Jill Ramsey has turned to e-commerce empire building, using her years of online experience at Macy’s, Walmart and eBay to build-up social media-based brands with some business savvy.
And she got a running start at it last year when, after leaving her post as chief product and digital officer at Macy’s, she quietly joined private equity-backed Excelerate Brands as chief executive officer and took over a portfolio that already included Princess Polly, Petal & Pup and Rebdolls.
Now Ramsey is ramping up with a new name for the firm — A.k.a. Brands — and is pounding the pavement around the world, looking for hot next-gen brands to add to the portfolio and supercharge.
It’s a move bringing Ramsey squarely into the new and next, where brands move quickly and are still scaling, in contrast to the more mature establishment names that she said are having trouble keeping up with the light-speed consumer changes.
“I just don’t see that they have the speed and agility to move and go where the consumer’s going,” she said of the established players. “These smaller brands are so much more nimble.”
For instance, Ramsey said the fast-moving set is figuring out the audio-based social network Clubhouse while the mainstream still grapples with TikTok. The social media-born companies are also much more ready to share the brand building with consumers.
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“It’s about control and editorial control and the older, more mature brands are so used to the older notion of controlling every component of [the brand image],” she said. “These young brands are all about authenticity and that close relationship with the consumer.”
Sometimes that means using content generated by the broader world.
“These young brands, [their online presence] looks like an Instagram feed, it feels like an Instagram feed,” she said. “They’re curating influencer content and customer content. The controlled, more mature brands, they would never relinquish that.”
Despite that ability to connect, young brands often struggle with the next step, shipping and covering all the logistical and financial needs of their growing businesses.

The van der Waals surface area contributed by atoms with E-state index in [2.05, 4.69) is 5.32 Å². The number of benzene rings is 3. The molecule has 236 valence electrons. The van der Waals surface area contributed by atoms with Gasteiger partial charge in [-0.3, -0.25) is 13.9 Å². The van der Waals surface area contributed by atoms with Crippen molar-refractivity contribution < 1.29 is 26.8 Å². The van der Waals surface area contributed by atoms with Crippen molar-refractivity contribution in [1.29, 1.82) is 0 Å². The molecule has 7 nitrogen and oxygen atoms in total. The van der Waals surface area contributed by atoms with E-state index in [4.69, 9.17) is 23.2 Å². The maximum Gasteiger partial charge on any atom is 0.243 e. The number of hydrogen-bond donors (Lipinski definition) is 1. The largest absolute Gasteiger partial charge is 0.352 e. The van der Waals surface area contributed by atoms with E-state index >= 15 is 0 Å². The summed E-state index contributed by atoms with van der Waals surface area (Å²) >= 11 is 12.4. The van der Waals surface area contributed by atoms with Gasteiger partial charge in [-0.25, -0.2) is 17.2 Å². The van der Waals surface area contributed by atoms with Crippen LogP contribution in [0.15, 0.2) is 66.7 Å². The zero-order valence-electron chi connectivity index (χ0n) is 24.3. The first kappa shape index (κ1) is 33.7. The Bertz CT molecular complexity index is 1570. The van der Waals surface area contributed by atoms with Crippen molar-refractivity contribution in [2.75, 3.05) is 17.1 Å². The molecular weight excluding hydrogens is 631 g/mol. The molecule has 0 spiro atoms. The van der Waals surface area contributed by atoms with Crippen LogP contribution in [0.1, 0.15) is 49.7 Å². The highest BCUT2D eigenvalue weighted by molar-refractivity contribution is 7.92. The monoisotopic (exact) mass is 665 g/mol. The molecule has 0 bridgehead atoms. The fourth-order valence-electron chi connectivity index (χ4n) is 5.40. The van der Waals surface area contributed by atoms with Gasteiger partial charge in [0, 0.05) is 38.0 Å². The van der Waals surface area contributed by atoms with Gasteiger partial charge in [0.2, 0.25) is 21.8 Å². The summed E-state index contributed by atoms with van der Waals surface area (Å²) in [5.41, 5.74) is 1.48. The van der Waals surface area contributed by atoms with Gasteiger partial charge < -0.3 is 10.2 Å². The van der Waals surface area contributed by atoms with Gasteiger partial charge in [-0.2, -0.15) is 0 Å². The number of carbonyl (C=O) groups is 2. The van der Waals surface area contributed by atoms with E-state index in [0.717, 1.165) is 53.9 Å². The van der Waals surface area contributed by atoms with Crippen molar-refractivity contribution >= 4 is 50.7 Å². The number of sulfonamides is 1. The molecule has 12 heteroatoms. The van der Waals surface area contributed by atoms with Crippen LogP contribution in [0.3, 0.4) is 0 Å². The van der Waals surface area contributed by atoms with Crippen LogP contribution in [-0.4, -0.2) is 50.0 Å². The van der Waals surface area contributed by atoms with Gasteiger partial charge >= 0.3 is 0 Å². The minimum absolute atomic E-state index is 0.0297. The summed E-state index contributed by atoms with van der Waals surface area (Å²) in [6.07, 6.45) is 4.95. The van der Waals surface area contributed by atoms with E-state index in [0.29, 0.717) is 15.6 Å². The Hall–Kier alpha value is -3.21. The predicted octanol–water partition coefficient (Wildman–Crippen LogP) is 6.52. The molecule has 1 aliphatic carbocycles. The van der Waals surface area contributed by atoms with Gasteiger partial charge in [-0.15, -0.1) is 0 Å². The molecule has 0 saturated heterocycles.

And that’s where Ramsey is setting herself up to step in, linking brands with platforms like Shopify, securing warehouse capacity, building up working capital and inventory and then replenishing goods as they sell.
A.k.a. is looking to buy control of brands that are born online and have built sales of $20 million or more and need some help getting to the next level.
The idea is to keep the businesses in the portfolio independent, allowing for a smooth exit when conditions warrant, while also fostering a certain level of collaboration, with each operation learning from the others.
Ramsey is currently in Australia, connecting with Princess Polly and Petal & Pup and looking for new brands to buy.
“Australia is a great prospecting market,” she said, noting that brands that have established themselves there can translate well to the U.S. “It’s a great way to find a proven brand and really bring it to a market that’s 10-times larger.”
A.k.a.’s two brands from Australia are making that transition now.
Princess Polly was founded in 2010 by Wez and Eirin Bryett and is rated as one of the fastest growing brands for women between 16 and 25 in the U.S. market.
Petal & Pup was founded in 2014 by Tiffany Henry and led by Philip Scarff and made its U.S. move in 2019, targeting consumers ranging from 24 and 40.
New York-based Rebdolls was founded by Grisel Paula and caters to a diverse range of plus-sized women.
To help build these brands and any new names that are added, Ramsey has put together a team of veterans who include Jack Calandra, former chief financial officer and executive vice president at Tailored Brands; Michael Trembley, who also worked at Macy’s and Walmart; Jonathan Harvey, former vice president of human resources at Fashion Nova, and John Gonneville, who helped establish the company as a senior associate at Summit Partners.
San Francisco-based A.k.a. is still backed by Summit, which manages more than $23 billion with a focus on growth equity, fixed income and public equity.
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